I know this time of year is busy for everyone but please consider taking an hour reading and emailing so that City Council can hear your opinion on how best to utilize the public parkland at Auditorium Shores.

 

December 6, 2013

Austin City Council Members
888 W. 2nd Street
Austin, Texas  78701

RE:    12/12/13 Agenda Item # 33

Dear Council Members,

While BCNA wholeheartedly agrees that Auditorium Shores is in desperate need of turf and irrigation renovations, we remain opposed to the proposed design of the Parkland Improvement Project, which severely curtails the amount of space available for off-leash dogs, one of the most popular uses of this parkland area and a use that has been protected by City ordinance for several decades.

We understand the timely nature of beginning the project while the trailhead is under construction but PARD and TBG need to be more responsive to the public feedback that questions the current “three meadow” design as being too private-event oriented and too unfriendly to public use, especially by dog owners. It is a public park, after all, and we feel the current design excludes hundreds, if not thousands, of its most enthusiastic “public” park users.

Additionally, the Park Land Improvement Agreement (“Contract”) between PARD, APF and C3 repeatedly refers to Auditorium Shores as a ‘major event venue’.  Town Lake Metropolitan Park, as per the Bouldin Creek Neighborhood Plan and the Town Lake Master Plan envisions the Auditorium Shores/Parkland area as a versatile public space that is available for a limited number of public/private events.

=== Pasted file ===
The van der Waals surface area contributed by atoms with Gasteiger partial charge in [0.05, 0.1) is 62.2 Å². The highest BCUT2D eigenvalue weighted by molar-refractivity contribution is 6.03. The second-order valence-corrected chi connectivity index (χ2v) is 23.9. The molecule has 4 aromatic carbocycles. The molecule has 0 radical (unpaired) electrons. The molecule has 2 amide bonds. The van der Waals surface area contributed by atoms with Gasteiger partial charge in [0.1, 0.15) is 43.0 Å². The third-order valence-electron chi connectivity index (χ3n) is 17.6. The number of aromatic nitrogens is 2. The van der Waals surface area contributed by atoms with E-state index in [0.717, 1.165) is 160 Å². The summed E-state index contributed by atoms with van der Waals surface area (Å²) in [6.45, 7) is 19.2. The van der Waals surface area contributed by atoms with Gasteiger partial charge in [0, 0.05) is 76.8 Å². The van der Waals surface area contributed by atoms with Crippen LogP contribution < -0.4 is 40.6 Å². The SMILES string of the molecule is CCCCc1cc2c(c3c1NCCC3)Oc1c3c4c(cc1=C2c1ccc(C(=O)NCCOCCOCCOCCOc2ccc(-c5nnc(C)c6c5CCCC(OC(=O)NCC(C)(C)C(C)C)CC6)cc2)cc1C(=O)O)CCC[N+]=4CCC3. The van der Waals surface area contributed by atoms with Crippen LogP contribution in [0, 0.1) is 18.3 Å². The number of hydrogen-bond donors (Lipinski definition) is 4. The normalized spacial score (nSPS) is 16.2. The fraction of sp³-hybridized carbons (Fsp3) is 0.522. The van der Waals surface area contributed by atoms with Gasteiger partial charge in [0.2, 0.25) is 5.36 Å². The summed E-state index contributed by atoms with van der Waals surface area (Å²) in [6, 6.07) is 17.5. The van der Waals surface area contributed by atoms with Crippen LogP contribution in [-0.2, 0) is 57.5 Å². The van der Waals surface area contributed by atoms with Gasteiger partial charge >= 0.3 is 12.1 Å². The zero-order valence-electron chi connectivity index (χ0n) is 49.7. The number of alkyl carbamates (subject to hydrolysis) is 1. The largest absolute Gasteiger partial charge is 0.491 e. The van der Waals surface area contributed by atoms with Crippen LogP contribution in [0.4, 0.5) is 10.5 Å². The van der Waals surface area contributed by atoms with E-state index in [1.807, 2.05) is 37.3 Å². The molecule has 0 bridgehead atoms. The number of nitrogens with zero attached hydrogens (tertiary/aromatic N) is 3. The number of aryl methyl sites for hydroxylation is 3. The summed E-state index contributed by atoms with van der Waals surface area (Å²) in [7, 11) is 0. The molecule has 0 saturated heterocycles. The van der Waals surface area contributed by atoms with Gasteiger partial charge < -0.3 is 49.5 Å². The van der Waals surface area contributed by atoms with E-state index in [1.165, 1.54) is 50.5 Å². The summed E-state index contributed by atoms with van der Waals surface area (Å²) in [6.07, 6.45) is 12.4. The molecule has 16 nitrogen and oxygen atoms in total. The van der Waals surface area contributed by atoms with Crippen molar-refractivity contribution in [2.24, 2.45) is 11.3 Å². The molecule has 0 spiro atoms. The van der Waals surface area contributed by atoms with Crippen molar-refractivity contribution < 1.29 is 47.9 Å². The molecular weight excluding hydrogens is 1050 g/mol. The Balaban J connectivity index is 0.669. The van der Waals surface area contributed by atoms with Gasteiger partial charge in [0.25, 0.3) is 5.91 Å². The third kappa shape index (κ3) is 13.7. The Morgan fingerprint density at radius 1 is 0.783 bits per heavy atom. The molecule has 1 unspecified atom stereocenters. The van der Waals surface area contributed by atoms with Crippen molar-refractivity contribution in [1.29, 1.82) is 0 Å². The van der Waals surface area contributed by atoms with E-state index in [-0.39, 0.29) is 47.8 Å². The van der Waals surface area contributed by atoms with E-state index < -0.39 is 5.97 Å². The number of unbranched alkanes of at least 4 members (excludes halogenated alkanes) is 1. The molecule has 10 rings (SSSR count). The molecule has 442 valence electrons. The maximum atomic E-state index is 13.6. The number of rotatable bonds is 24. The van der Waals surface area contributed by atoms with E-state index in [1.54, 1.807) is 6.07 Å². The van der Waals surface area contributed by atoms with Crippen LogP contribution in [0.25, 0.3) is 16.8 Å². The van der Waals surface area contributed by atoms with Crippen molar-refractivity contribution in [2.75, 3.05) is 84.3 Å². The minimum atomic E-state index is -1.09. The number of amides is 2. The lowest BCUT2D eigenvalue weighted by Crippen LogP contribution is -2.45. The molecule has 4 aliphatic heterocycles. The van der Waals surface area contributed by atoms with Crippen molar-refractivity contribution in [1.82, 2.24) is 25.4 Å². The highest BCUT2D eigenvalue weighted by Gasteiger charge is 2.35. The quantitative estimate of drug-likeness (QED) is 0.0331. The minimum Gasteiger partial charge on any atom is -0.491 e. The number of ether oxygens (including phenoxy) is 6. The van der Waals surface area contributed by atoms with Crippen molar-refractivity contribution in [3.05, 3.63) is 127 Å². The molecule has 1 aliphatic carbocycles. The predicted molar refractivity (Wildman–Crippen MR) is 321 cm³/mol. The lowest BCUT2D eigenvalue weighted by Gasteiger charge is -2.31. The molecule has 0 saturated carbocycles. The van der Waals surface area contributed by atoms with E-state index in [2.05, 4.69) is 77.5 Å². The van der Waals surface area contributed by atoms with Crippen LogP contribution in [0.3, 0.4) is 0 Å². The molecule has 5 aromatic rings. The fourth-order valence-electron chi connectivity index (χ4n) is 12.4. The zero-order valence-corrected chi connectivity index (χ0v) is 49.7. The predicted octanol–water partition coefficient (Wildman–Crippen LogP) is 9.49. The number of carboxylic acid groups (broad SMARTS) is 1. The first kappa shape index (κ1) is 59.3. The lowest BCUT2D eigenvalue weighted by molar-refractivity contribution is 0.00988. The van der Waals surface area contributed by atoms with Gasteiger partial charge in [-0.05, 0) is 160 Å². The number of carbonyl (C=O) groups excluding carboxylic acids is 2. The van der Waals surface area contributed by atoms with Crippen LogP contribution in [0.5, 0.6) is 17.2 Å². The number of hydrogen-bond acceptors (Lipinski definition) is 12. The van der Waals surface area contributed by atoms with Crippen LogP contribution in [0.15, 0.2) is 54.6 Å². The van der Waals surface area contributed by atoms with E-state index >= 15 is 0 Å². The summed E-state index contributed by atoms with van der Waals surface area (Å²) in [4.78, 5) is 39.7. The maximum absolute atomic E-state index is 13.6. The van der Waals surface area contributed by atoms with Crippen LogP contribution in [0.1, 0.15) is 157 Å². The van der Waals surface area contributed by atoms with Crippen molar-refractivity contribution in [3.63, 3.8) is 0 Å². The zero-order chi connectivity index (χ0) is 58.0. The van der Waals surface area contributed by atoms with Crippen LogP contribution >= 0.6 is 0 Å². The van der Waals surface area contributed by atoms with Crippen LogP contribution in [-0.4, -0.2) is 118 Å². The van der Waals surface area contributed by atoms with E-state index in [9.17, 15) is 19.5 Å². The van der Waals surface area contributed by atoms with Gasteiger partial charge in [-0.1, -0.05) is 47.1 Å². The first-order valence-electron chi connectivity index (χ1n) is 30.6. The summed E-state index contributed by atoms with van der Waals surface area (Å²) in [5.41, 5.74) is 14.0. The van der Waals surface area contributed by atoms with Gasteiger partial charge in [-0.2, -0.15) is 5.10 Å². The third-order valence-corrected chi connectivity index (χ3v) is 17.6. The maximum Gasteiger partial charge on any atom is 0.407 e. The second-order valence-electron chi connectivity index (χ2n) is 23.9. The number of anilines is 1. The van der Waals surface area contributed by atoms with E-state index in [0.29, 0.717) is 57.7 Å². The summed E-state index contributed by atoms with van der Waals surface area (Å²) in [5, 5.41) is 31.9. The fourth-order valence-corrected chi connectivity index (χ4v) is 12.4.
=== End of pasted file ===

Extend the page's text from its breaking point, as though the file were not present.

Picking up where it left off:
Auditorium Shores is a Major public park and a Minor venue site.  It is not the other way around; a Major Event venue that has a Minor as a public park and that is available to the general public only when events (many of which are private and/or require the park to be fenced off from the general public) are not occupying that public space.  The current 25-event-day maximum is meant to ensure that Auditorium Shores keeps the identity of a Major public park and balance of uses intact.

Thus, we respectfully ask City Council Members to consider opposing the design and ask PARD to go back to the drawing table.  PARD should engage with Austin taxpayers (not C3) to create a balanced design for multiple uses by park users first and foremost, and event-attendees second.

Respectfully yours,
CYNDI COLLEN
President

Important Information: Auditorium Shores Vote

BCNA_AudShores

 

Residents of Bouldin Creek,

An important time is upon us as the city prepares to vote on keeping our cherished Auditorium Shores a public parkland or re-establishing it as an events venue.

If you are interested in reading the Bylaws of the Parks and Recreation Board, click here.

Stay informed on the details be reading more on the topic:

12/08/13
Plan for Auditorium Shores, including a smaller dog area, heads to a vote